Rafael Urdaneta

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This name uses Spanish naming customs: the first or paternal family name is Urdaneta and the second or maternal family name is Faría.
Rafael José Urdaneta y Faría
Rafael urdaneta.jpg
1897 painting by Martín Tovar y Tovar.
3rd President of Colombia
In office
5 September 1830 – 30 April 1831
Preceded by Simón Bolívar y Palacios
Succeeded by Francisco de Paula Santander y Omaña
3rd Secretary of War and Navy of Colombia
In office
3 March 1828 (1828-03-03) – 21 April 1830 (1830-04-21)
President Simón Bolívar y Palacios
Preceded by Carlos Soublette y Jerez
Succeeded by Pedro Alcántara Herrán Martínez
Personal details
Born (1788-10-24)24 October 1788
Maracaibo, Venezuela, New Granada
Died 23 August 1845(1845-08-23) (aged 56)
Paris, France
Spouse(s) Dolores Vargas Paris (1822—1845)
Religion Roman Catholic
Military service
Allegiance  Gran Colombia
Service/branch Army of Colombia
Years of service 1810—1832
Rank General

Rafael José Urdaneta y Faría (24 October 1788 — 23 August 1845) was a Neogranadine General who fought for independence during the Spanish American wars of independence.[1]

Military career[edit]

Right after the events of 10 July 1810, Urdaneta decides to join the revolutionary army. He is enlisted as lieutenant of the battalion “Patriotas de Cundinamarca”.[1]

After the establishment of the Caracas' Junta, Urdaneta joined the army in the fight against royalist. In 1821, after years of service to the patriotic cause, he became one of General Simón Bolívar's closest collaborators and was promoted to the rank of General in the Republican Army in 1821.[1]

Urdaneta served as Chief of Army Staff and as Minister of War and Navy.


In 1830, the rising animosity between Neogranadines and Venezuelans came to a boiling point. At the time, the Venezuelan battalion Callao, loyal to General Bolívar, was stationed in Bogotá. Another battalion, loyal to General Francisco de Paula Santander, and also stationed in the same city, persuaded the Government to relocate Callao to the city of Tunja. This action provoked an upraise in the civilian population from Venezuela who lived in Bogotá, and triggered a confrontation between both battalions.[1]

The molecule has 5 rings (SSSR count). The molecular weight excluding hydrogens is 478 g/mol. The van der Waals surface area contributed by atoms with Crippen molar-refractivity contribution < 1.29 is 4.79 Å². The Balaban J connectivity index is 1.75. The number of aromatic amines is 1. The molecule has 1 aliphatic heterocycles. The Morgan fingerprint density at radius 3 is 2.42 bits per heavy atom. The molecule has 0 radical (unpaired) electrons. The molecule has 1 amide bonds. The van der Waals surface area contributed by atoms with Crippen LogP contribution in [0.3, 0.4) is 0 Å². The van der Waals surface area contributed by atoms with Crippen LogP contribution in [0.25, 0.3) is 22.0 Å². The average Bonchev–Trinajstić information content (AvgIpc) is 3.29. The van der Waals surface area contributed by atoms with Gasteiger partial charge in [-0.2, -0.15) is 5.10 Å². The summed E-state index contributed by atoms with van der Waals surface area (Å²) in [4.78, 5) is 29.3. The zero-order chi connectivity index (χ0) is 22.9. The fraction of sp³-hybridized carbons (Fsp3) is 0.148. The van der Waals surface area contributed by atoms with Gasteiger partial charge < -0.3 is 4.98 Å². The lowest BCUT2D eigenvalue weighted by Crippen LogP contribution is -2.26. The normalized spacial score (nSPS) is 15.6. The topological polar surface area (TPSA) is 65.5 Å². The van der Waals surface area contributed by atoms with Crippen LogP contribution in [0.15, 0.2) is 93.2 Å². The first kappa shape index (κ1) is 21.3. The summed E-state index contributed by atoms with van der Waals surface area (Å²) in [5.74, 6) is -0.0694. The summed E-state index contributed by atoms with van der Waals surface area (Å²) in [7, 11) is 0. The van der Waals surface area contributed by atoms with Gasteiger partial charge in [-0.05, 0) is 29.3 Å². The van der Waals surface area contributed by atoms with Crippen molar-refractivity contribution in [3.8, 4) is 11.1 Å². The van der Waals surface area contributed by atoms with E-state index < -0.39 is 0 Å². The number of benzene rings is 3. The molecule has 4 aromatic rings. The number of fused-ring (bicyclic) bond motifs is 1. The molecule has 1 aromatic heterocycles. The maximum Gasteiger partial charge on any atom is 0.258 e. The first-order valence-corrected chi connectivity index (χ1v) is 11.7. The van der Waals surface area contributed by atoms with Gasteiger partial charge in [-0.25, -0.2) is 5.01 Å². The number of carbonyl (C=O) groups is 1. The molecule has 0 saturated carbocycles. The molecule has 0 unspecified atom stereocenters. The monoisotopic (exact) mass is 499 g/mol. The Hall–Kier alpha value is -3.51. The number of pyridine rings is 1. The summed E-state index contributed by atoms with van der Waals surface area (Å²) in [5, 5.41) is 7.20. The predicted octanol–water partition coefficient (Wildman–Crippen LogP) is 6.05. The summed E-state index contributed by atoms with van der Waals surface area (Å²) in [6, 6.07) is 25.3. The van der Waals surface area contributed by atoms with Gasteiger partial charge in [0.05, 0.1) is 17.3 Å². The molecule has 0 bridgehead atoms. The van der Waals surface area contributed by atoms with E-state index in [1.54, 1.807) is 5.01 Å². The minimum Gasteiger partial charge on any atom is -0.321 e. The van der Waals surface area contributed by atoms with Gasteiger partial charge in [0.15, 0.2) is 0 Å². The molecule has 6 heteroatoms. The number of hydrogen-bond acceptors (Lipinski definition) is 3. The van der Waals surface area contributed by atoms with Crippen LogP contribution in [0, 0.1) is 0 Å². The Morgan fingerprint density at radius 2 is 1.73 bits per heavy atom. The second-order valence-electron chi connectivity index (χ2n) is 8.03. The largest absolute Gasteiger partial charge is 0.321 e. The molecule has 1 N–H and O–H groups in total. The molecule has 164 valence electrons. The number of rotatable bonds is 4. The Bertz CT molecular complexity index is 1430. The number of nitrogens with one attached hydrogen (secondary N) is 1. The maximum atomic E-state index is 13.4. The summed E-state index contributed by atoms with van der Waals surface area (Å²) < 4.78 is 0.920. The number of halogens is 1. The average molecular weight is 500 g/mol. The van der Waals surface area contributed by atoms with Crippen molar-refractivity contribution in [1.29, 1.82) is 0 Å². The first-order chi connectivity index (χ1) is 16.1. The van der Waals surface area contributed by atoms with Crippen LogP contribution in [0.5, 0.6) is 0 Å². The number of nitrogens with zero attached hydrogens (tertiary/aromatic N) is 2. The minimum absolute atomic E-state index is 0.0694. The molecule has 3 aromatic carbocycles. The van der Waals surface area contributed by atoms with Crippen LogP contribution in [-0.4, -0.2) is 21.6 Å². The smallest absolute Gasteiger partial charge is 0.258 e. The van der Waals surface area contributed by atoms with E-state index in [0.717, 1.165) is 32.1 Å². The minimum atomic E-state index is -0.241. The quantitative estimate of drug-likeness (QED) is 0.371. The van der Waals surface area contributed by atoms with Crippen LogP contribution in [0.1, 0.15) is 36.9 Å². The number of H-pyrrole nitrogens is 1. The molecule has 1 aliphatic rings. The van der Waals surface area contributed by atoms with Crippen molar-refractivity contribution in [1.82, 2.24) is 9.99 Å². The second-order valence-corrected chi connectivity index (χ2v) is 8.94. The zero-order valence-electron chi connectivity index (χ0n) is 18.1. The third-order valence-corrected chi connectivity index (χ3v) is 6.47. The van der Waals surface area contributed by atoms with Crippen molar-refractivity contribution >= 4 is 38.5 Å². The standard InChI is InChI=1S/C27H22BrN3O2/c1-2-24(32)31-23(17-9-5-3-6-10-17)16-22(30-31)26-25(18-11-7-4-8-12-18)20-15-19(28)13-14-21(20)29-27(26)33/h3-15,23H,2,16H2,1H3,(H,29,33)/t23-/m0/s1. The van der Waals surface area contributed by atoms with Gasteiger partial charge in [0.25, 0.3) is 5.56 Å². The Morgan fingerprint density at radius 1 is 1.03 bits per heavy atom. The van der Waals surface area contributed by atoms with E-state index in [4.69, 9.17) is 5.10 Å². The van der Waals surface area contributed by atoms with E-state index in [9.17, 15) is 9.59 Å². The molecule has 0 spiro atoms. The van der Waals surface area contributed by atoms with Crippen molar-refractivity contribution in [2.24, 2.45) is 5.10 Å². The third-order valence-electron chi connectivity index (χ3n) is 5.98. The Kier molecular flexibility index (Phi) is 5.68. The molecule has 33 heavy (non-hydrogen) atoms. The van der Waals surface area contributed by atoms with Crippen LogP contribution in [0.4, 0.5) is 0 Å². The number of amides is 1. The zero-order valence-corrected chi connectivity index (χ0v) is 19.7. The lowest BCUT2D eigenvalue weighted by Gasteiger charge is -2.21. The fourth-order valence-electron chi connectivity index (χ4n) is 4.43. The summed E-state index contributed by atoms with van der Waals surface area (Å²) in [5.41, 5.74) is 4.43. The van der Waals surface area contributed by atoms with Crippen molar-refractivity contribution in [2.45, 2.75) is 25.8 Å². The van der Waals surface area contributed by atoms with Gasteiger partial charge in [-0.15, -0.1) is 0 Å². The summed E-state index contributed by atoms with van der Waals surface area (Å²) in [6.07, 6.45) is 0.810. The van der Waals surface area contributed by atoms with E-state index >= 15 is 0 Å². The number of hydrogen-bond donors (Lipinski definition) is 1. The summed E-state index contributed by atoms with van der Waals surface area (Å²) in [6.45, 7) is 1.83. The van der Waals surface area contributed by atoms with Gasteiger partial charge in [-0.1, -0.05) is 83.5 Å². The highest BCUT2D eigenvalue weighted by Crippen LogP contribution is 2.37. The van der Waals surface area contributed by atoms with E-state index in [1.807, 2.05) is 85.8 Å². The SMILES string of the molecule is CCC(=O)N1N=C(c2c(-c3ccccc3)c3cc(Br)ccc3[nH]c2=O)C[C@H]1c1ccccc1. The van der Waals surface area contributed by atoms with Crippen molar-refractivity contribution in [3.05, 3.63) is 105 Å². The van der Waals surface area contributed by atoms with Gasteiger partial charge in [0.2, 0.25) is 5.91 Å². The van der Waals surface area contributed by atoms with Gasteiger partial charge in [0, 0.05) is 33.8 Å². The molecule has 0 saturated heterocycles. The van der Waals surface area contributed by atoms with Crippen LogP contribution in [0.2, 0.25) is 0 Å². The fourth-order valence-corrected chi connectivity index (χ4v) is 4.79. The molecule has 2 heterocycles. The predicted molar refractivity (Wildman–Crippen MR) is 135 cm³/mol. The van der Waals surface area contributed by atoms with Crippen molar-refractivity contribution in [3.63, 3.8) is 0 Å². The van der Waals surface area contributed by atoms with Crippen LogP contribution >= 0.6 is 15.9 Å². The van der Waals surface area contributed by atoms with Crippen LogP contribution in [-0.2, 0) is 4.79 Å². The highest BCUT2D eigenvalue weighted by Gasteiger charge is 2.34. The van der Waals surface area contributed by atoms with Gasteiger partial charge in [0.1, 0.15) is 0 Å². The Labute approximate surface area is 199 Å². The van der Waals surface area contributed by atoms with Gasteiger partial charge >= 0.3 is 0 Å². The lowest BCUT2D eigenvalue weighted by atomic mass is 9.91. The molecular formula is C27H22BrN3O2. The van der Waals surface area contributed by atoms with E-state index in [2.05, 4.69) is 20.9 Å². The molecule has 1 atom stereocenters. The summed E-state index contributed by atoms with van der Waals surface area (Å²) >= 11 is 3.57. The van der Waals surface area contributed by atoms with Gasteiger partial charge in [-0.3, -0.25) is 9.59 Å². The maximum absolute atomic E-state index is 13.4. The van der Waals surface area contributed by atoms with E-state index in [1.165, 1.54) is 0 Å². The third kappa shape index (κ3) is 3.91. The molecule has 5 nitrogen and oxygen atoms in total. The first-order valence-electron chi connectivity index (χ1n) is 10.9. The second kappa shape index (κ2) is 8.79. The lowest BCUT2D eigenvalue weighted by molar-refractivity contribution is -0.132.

The Callao battalion defeated the Neogranadine battalion and President Joaquín Mosquera y Arboleda and Vice President Domingo Caycedo y Sanz de Santamaría fled from the capital. On 5 September 1830, General Urdaneta took control of the presidency under the title of "Provisional Chief of the Government of the Republic of Colombia". It was the hope of General Urdaneta and his allies to persuade Bolívar, who had resigned in May of that year, to return to the capital and once gain take over as president.[1]

When it became clear that Bolívar would not return to the capital, and in an effort to restore peace and order, General Urdaneta ordered Congress to convene on 15 June 1831, in the city of Villa de Leiva.[1]

The Neogranadine Generals expressed their displeasure against General Urdaneta, and military actions erupted throughout the country. Generals José María Obando del Campo and José Hilario López Valdéz took control of the southern states and General José Salvador Córdova Muñoz of the northern states. On 14 April 1831, the advancing armies proclaimed Caycedo as the legitimate head of the executive, and requested General Urdaneta to enter into peace negotiations. General Urdaneta accepted, and met with the Neogranadine generals in the town of Apulo. On 28 April both parties signed the Treaty of Apulo, by which peace was secured and General Urdaneta relinquished power.[1]

Personal life[edit]

Urdaneta was born in the province of Maracaibo in the Captaincy General of Venezuela to an elite family of Spanish descent on 24 October 1788. He began his elementary education in Maracaibo and then his secondary education in Caracas. Later he traveled to Bogotá to attend university.[1] Prior to the independence war he was a student of Latin and philosophy, and a paid officer in the viceregal troops in Bogotá.

In 1845 he was appointed Envoy Extraordinary and Minister Plenipotentiary of Venezuela to Spain, but he died in Paris, France, on 23 August of complications from kidney stones, and before ever reaching Spain.[1]


  1. ^ a b c d e f g h i Arizmendi Posada, Ignacio (1983). Gobernantes Colombianos, 1819-1980 (2nd ed.). Bogotá: Italgraf. 

See also[edit]